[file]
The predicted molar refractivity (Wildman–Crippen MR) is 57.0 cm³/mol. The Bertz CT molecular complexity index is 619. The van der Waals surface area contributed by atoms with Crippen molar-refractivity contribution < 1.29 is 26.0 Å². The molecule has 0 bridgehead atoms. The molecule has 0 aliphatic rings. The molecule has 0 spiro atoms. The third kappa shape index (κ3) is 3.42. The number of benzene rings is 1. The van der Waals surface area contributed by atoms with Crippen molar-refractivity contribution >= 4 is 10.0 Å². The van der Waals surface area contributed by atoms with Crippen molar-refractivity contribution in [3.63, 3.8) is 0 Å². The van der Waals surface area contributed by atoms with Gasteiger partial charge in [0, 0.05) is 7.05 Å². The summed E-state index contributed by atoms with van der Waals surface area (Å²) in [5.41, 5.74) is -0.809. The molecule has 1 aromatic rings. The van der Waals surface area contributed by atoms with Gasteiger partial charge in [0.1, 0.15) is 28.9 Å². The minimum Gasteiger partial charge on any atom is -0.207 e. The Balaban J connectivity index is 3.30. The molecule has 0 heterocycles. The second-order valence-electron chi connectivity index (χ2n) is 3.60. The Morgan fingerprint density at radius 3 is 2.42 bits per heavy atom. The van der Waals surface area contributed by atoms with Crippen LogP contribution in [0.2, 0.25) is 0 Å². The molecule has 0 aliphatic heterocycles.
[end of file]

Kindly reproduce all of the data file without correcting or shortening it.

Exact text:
The predicted molar refractivity (Wildman–Crippen MR) is 57.0 cm³/mol. The Bertz CT molecular complexity index is 619. The van der Waals surface area contributed by atoms with Crippen molar-refractivity contribution < 1.29 is 26.0 Å². The molecule has 0 bridgehead atoms. The molecule has 0 aliphatic rings. The molecule has 0 spiro atoms. The third kappa shape index (κ3) is 3.42. The number of benzene rings is 1. The van der Waals surface area contributed by atoms with Crippen molar-refractivity contribution >= 4 is 10.0 Å². The van der Waals surface area contributed by atoms with Crippen molar-refractivity contribution in [3.63, 3.8) is 0 Å². The van der Waals surface area contributed by atoms with Gasteiger partial charge in [0, 0.05) is 7.05 Å². The summed E-state index contributed by atoms with van der Waals surface area (Å²) in [5.41, 5.74) is -0.809. The molecule has 1 aromatic rings. The van der Waals surface area contributed by atoms with Gasteiger partial charge in [0.1, 0.15) is 28.9 Å². The minimum Gasteiger partial charge on any atom is -0.207 e. The Balaban J connectivity index is 3.30. The molecule has 0 heterocycles. The second-order valence-electron chi connectivity index (χ2n) is 3.60. The Morgan fingerprint density at radius 3 is 2.42 bits per heavy atom. The van der Waals surface area contributed by atoms with Crippen LogP contribution in [0.2, 0.25) is 0 Å². The molecule has 0 aliphatic heterocycles.